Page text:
The Actuarial Profession, Staple Inn Hall, High Holborn, London, WC1V 7QJ, 16:00, 15 June 2010
Kindly supported by Aviva
A series of reforms to the UK pensions system are being implemented as we speak. For instance, the female state pension age is rising, the number of NICs qualifying years needed for a full basic state pension has been reduced, and the State Second Pension is becoming more flat-rate. In 2011 the National Employment Savings Trust will spring into life, and tax relief for the highest earners will be restricted. Beyond that, the earnings link will be restored, and state pension age will rise for men and women to 68. Will any of this change following the general election – and where does pensions reform go from here?
Without question, the ground shifted under the pensions reform agenda as the economy experienced the effects of financial crisis. But while affected by the economy, pensions reform has not yet been unduly affected by politics. The reforms that emerged from the Pensions Commission, chaired by Adair Turner, have enjoyed remarkable cross-party consensus.
Whether this remains the case is open to debate. There are several issues on the horizon for pensions reform that will present difficult choices and bold policies – both today and for generations to come. There is also a clear need to broaden the debate to retirement income more generally, involving issues around financial services, employment, cost of living, etc.
How to incentivise individuals to save for their own retirement was one of the main objectives of the pensions reform agenda; it is an issue which has not yet been resolved, not least because it has been clouded by the economic downturn. Clearly, we need to continue to tackle pensioner poverty, while overcoming the inherent savings disincentive of means-tested support. Therefore, the progress of NEST will have to be closely monitored to ensure the right incentive structure is in place. But perhaps more importantly, we need to consider what the right balance is between the various strands of state provision. Many argue that a simpler and more generous residency-based state pension could improve incentives.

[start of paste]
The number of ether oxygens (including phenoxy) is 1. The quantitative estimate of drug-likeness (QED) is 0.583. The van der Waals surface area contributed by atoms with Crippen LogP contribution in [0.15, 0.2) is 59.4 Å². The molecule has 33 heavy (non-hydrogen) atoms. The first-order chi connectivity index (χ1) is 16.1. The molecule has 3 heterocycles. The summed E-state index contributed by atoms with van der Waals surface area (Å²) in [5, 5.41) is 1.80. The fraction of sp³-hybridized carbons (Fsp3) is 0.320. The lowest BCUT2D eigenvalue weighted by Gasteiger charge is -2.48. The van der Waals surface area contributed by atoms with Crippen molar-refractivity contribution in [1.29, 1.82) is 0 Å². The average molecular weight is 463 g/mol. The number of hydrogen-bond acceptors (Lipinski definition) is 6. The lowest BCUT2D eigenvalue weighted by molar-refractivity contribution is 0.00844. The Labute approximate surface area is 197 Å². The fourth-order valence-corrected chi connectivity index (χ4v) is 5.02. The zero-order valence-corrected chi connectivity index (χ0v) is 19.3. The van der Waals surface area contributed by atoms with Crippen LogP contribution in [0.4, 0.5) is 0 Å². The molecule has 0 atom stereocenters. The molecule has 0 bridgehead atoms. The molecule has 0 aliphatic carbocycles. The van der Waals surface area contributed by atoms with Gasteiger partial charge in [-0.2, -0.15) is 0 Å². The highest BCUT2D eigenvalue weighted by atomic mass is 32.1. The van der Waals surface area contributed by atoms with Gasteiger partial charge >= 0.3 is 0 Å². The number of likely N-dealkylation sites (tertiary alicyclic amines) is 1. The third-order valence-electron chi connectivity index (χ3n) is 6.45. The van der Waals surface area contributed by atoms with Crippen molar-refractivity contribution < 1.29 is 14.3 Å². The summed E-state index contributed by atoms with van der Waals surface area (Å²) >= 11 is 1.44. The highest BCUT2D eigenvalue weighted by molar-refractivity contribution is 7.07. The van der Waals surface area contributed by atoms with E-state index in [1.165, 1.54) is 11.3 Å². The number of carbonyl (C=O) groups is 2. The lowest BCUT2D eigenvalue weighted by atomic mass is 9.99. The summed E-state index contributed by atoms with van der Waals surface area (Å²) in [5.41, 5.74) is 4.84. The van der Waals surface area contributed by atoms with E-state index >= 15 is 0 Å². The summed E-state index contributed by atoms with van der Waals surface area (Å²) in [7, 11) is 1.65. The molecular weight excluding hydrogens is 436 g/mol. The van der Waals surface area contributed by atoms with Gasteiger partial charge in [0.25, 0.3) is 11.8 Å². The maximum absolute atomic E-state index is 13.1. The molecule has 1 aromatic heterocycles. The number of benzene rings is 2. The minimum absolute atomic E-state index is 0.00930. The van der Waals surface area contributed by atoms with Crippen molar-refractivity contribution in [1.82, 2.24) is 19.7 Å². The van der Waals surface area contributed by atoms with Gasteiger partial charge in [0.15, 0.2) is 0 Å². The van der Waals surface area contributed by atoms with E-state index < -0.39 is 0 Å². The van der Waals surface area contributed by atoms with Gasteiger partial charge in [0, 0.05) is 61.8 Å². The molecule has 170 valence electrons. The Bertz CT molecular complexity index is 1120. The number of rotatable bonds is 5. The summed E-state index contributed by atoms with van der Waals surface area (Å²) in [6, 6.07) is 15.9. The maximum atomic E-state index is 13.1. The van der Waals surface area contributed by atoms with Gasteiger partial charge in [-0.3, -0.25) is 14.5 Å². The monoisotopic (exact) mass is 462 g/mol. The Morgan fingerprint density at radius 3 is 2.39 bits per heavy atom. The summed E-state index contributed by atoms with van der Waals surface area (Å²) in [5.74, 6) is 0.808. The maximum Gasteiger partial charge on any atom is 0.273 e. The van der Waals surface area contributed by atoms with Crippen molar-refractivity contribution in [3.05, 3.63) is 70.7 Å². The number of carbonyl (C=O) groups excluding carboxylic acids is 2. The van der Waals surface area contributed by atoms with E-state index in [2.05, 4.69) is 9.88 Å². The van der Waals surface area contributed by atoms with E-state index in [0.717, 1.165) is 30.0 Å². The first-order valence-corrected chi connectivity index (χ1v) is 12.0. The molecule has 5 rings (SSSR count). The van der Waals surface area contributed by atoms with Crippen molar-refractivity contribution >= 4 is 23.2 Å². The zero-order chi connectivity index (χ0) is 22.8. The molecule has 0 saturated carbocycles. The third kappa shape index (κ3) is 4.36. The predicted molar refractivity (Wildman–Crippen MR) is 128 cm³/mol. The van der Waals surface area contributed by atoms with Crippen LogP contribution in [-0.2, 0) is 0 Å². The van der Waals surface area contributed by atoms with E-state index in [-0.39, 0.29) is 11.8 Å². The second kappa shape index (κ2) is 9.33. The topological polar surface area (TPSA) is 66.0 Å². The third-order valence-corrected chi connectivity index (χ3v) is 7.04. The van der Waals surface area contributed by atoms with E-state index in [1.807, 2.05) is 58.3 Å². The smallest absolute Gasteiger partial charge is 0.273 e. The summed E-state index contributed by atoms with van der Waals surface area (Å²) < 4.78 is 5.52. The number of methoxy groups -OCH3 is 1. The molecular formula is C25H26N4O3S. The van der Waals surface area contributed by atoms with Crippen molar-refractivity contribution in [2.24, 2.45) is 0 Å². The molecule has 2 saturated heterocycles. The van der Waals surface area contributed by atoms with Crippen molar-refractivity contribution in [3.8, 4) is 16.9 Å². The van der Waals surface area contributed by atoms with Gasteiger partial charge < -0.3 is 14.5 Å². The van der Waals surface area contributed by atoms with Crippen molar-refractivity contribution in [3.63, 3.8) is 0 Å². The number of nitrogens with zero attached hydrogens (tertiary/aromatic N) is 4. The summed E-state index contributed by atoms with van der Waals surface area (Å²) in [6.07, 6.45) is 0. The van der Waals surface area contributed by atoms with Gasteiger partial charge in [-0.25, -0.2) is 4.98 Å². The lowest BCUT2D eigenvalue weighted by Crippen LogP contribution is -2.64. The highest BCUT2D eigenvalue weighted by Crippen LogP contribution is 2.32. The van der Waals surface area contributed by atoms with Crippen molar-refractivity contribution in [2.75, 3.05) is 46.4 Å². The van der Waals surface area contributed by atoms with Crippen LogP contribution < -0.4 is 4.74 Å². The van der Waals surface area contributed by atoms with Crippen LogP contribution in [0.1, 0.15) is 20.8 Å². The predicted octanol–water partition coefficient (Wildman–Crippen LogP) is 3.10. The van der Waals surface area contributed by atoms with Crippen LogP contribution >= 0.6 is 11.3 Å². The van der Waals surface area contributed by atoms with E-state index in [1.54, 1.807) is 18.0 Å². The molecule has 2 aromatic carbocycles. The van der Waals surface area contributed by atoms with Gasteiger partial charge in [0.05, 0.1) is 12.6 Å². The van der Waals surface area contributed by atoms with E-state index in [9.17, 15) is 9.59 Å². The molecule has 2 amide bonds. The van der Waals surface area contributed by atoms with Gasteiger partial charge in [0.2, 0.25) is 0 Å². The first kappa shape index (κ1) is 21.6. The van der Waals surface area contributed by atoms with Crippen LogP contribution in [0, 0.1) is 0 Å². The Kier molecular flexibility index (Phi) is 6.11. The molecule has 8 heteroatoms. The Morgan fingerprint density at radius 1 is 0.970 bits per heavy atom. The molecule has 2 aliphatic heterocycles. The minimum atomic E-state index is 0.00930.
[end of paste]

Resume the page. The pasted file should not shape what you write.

The economic downturn has also brought other challenges, such as how the state should protect pensions saving in the future, and whether pensions tax relief should be reformed.
Introducing greater flexibility into pensions saving may be one way of providing incentives. As such, allowing early access to pensions saving has been suggested, to enable individuals to partly drawdown their savings at times of greatest need. So too has an end to compulsory annuitisation.
Annuities in general have been subject to debate recently. How to provide individuals with meaningful choices when they reach retirement, in the context of wider asset decumulation options, will be an important challenge for the pensions system in the future.
Some of the questions the debate addressed were:
- How can we help individuals to make the right choices on retirement?
- What is the right balance between universal and means-tested support in pensioner benefits?
- Is the restoration of the earnings link safe?
- Should the state pension age rise further and faster?
- How can the consensus around NEST be maintained?
- Will greater flexibility in pensions schemes incentivise saving?
- Should tax relief on pension contributions be reformed?
- How can the annuities market be shaped to enable more choice for individuals?
- What is the future of pensions protection?
Agenda from the event:
Registration and refreshments
Welcome & opening remarks by Actuarial co-chair: Charles Cowling, Pension Capital Strategies.
Introduction from Paul Goodwin, Head of Pensions, Aviva.
Introduction by co-chair, Baroness Sally Greengross, International Longevity Centre-UK.
Steve Webb MP, Minister of State for Pensions.
- Baroness Patricia Hollis, House of Lords;
- Lawrence Churchill, Chair Designate of NEST (National Employment Savings Trust), Personal Accounts Delivery Authority; and
- Chris Curry, Research Director, Pensions Policy Institute.
Audience discussion with speakers.
Close and drinks